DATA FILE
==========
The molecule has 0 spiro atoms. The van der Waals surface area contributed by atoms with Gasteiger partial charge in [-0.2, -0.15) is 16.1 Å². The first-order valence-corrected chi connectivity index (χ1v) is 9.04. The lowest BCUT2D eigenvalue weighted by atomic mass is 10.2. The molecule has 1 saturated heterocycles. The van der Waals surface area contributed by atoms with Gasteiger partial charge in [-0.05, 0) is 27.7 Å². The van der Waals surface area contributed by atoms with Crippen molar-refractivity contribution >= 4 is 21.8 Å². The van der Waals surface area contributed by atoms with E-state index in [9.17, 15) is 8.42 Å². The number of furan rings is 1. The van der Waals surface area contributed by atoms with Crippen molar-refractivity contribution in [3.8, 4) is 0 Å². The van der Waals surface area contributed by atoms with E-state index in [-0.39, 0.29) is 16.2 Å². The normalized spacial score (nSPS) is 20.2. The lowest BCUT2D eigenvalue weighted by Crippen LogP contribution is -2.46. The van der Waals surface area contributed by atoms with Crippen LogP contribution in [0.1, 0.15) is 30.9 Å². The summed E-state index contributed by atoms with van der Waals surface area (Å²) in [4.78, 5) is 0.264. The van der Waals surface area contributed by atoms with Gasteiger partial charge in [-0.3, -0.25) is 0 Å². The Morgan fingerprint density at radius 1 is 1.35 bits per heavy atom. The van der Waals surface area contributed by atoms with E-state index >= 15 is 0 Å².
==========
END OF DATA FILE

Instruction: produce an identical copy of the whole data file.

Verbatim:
The molecule has 0 spiro atoms. The van der Waals surface area contributed by atoms with Gasteiger partial charge in [-0.2, -0.15) is 16.1 Å². The first-order valence-corrected chi connectivity index (χ1v) is 9.04. The lowest BCUT2D eigenvalue weighted by atomic mass is 10.2. The molecule has 1 saturated heterocycles. The van der Waals surface area contributed by atoms with Gasteiger partial charge in [-0.05, 0) is 27.7 Å². The van der Waals surface area contributed by atoms with Crippen molar-refractivity contribution >= 4 is 21.8 Å². The van der Waals surface area contributed by atoms with E-state index in [9.17, 15) is 8.42 Å². The number of furan rings is 1. The van der Waals surface area contributed by atoms with Crippen molar-refractivity contribution in [3.8, 4) is 0 Å². The van der Waals surface area contributed by atoms with E-state index in [-0.39, 0.29) is 16.2 Å². The normalized spacial score (nSPS) is 20.2. The lowest BCUT2D eigenvalue weighted by Crippen LogP contribution is -2.46. The van der Waals surface area contributed by atoms with Crippen LogP contribution in [0.1, 0.15) is 30.9 Å². The summed E-state index contributed by atoms with van der Waals surface area (Å²) in [4.78, 5) is 0.264. The van der Waals surface area contributed by atoms with Gasteiger partial charge in [-0.3, -0.25) is 0 Å². The Morgan fingerprint density at radius 1 is 1.35 bits per heavy atom. The van der Waals surface area contributed by atoms with E-state index >= 15 is 0 Å².